Chef Grant Achatz, of Alinea restaurant in Chicago, has served a dish in which he set a stick of wood on fire with a blowtorch, blew it out, then trapped the smoke in an overturned glass tumbler. The smoke-filled tumbler was placed over a morsel of smoked beef tongue on a plate, then whisked out to the diner. At the table, only a miniature maelstrom was visible until the server removed the tumbler, setting the fragrant smoke free.
Whether it’s the charred smell of a backyard burger or the yeasty, sugary aroma of a doughnut, scent has a lot to do with how we taste food. Traditionally, the aroma of a dish has come only from the ingredients it was cooked with. Not anymore. Chefs like Achatz are making complementary-smelling smokes and vapors, capturing them in chambers and plastic bags, and then releasing them tableside to add depth and complexity to their accompanying dishes.
To do this, they’re using two new, unconventional tools.
The Smoking Gun
(Presently in its prototype phase, it can be ordered directly from PolyScience starting in early February. It is not currently pictured on the company’s website.)
The problem with setting fire to wood in the kitchen is that occasionally the fire has to be stomped out. Achatz asked inventor and collaborator Philip Preston, president of the manufacturing company PolyScience, to create a simple, portable method for making smoke to trap under glasses and serve to diners. The result was the Smoking Gun.
At a glance, the Smoking Gun looks like a black handgun with a pipe bowl fitted on top. You put what you want to burn in the bowl, light it (preferably with a long candle lighter), and then flip a small switch on the back of the handle that turns on an internal fan that sucks air from the bowl. Your smoke comes out the plastic pipe barrel. The device runs on two AA batteries.
A sample of mesquite sawdust comes with the gun to get you smoking quickly. You can also buy a wide variety of sawdust from barbeque-wood suppliers or make your own. Just use a dedicated burr grinder to process fine chips.
When we tried adding herbs and spices on their own, they tended to smell acrid when burned. Mixed with sawdust, they worked fine. Sage, thyme, lavender, and clove all burned well and released intriguing scents.
Beware of your smoke detector, especially if you have a sprinkler system. And be forewarned that the smell of smoke will linger on your hands, hair, and clothing—not necessarily a bad thing.
Try filling a clear glass with smoke and using it à la Achatz. If smoked beef tongue isn’t your thing, try obscuring something incongruous, like a tiny salad.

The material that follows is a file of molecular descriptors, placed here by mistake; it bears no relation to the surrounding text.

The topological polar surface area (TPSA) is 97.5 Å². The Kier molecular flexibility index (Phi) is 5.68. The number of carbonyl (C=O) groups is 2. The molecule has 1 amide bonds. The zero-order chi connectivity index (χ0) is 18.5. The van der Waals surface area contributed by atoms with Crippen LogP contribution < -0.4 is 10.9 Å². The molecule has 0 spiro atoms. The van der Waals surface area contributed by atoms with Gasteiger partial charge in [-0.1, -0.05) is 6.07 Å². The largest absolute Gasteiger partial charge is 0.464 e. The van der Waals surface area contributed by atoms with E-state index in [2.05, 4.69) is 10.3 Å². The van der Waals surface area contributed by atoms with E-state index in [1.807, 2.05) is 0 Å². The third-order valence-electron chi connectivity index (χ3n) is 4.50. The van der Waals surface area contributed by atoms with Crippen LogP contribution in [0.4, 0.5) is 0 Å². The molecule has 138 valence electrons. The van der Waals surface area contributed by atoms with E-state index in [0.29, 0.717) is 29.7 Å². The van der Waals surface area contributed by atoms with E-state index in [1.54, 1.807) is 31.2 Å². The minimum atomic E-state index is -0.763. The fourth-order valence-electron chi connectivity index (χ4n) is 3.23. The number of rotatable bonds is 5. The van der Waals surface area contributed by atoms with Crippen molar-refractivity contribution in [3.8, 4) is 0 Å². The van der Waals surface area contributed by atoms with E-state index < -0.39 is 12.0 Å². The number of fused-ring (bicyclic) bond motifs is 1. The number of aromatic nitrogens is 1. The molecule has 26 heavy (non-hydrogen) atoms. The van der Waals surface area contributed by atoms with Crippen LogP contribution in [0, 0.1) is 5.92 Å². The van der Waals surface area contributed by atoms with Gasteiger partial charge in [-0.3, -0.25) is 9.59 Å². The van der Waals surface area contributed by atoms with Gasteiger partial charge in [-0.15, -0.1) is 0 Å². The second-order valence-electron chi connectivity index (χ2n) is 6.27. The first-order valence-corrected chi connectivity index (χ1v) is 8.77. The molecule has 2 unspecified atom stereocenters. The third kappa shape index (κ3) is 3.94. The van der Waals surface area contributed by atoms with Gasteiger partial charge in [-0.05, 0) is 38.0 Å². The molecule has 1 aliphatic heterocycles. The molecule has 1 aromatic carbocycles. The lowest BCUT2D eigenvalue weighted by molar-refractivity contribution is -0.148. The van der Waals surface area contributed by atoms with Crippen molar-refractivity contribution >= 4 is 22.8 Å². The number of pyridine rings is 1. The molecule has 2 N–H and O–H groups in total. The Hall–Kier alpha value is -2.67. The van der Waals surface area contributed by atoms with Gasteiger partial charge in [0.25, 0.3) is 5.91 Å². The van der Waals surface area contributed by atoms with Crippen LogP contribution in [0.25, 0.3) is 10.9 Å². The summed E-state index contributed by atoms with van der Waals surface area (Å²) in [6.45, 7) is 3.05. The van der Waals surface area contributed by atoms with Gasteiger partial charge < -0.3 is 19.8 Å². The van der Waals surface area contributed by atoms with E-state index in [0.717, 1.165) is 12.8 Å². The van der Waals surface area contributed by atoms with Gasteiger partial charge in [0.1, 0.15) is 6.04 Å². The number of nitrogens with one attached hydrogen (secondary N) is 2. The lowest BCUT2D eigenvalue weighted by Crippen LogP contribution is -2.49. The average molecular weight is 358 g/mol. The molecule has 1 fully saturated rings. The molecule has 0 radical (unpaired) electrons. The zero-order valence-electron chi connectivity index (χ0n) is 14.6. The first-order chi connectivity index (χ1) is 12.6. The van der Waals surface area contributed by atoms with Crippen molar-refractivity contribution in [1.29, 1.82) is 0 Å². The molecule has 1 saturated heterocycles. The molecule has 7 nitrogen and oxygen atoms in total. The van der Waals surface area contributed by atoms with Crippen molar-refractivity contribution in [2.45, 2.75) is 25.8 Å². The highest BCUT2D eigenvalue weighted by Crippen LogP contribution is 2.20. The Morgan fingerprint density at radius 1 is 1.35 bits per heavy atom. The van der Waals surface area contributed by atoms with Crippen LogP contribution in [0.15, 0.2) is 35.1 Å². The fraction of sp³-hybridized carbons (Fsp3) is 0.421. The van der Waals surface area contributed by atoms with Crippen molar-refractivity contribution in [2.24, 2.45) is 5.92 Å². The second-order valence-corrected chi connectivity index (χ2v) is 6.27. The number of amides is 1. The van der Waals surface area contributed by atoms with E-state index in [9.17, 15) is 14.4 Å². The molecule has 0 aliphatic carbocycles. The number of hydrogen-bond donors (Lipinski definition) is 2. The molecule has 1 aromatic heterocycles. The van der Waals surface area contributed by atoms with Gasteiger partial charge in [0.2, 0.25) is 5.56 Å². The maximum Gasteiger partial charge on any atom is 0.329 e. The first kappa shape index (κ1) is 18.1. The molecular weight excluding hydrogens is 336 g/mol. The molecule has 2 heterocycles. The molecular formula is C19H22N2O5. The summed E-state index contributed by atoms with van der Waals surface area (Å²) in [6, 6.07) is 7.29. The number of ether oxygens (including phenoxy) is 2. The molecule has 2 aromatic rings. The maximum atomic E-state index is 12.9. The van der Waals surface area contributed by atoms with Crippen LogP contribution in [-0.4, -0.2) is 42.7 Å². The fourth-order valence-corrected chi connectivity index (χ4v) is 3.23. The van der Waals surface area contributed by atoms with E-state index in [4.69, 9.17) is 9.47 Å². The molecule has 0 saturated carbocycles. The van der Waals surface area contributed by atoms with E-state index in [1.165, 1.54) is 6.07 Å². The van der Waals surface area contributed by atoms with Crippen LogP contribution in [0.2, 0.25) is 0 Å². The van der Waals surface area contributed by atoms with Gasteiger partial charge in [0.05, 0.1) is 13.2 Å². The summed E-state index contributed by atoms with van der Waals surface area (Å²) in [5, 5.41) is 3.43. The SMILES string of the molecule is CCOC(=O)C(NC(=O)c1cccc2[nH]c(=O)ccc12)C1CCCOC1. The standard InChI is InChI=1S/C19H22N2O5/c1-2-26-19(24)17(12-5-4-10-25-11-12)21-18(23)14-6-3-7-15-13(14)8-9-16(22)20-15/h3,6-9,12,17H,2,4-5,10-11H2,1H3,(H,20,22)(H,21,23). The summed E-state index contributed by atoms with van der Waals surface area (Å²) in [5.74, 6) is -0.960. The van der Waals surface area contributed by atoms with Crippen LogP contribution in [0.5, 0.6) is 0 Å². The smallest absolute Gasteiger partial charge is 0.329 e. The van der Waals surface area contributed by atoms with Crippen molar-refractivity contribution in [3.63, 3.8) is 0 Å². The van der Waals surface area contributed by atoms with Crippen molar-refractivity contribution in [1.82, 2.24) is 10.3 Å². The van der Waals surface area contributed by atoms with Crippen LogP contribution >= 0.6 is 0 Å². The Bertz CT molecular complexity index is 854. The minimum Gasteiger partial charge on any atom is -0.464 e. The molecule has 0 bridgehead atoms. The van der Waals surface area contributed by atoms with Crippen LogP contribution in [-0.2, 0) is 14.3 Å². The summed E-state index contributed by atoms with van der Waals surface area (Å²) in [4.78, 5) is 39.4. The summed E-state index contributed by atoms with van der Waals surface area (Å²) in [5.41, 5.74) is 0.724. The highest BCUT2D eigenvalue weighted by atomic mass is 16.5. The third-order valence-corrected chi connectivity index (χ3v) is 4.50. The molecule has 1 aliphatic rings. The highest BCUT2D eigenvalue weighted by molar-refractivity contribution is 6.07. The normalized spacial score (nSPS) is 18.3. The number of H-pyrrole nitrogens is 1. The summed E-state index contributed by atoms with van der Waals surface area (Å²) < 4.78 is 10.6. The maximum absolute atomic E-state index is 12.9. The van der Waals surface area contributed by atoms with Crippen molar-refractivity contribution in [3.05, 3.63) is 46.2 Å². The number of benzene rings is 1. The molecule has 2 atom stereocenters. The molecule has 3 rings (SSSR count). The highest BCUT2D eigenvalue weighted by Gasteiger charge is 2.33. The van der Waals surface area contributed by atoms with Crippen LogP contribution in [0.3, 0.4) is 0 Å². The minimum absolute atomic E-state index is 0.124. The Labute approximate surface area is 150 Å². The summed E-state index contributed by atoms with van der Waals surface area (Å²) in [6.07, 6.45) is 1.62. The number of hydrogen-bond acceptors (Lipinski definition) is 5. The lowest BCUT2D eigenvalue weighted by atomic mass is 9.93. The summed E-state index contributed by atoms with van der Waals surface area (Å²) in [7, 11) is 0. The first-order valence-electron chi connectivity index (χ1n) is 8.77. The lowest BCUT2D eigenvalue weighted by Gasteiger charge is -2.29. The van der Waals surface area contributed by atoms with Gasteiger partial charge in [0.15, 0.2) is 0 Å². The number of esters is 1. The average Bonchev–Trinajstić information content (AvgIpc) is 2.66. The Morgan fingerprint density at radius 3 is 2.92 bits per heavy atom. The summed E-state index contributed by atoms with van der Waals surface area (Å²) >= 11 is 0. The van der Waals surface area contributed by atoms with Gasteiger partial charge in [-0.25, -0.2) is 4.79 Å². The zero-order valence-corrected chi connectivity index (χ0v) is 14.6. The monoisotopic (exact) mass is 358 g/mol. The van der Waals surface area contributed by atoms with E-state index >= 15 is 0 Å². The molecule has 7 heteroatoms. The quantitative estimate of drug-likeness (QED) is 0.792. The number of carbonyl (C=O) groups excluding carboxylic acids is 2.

You can also marinate foods in smoke by capturing the smoke in a bag or container that holds your food. Wylie Dufresne has served a smoked lettuce at wd-50 infused with the Smoking Gun.
Storz & Bickel, $539
The German-made Volcano is widely used by discerning cannabis connoisseurs because it allows them to inhale active ingredients without smoking. It heats substances with hot air rather than burning them, releasing aroma without carbon particulates.
The silver volcano-shaped base has a filling chamber at the top, and attaches to a large inflatable balloon that captures the wispy-white vapors.
Because the Volcano does not burn substances, it will not make a dramatically visible smoke, but it will still create powerful scents. These can be released directly from the vaporizer tableside, or into individual gallon-sized Ziploc bags, punctured immediately before serving so that the aroma gently wafts around you.
Chefs at Alinea make their own custom bags for the Volcano, fill them with vapor, and then fit them inside fine linen pillowcases that serve as puffy placemats for some dishes. Before serving, they pierce the pillow with a large syringe needle so that the aroma can be slowly released when a plate is placed on the pillow.
Warmly scented spices, such as mace, which comes from the same fruit as nutmeg and smells similar, work very well with the Volcano, as do clove, cinnamon, and star anise. These strong flavors can overpower a dish, but used as an aroma, they offer complexity even to simple root-vegetable purées.
The Volcano comes with a wiry stainless steel liquid pad that lets you vaporize essential oils.
Concentrated substances work best, releasing the most aroma without having to evaporate water first. So if you want an apple aroma, dehydrate the apple first, and then crush it so that there’s more surface area.
You’ll still want your salt and pepper, but aromas as seasonings can add an ethereal dimension to your dishes.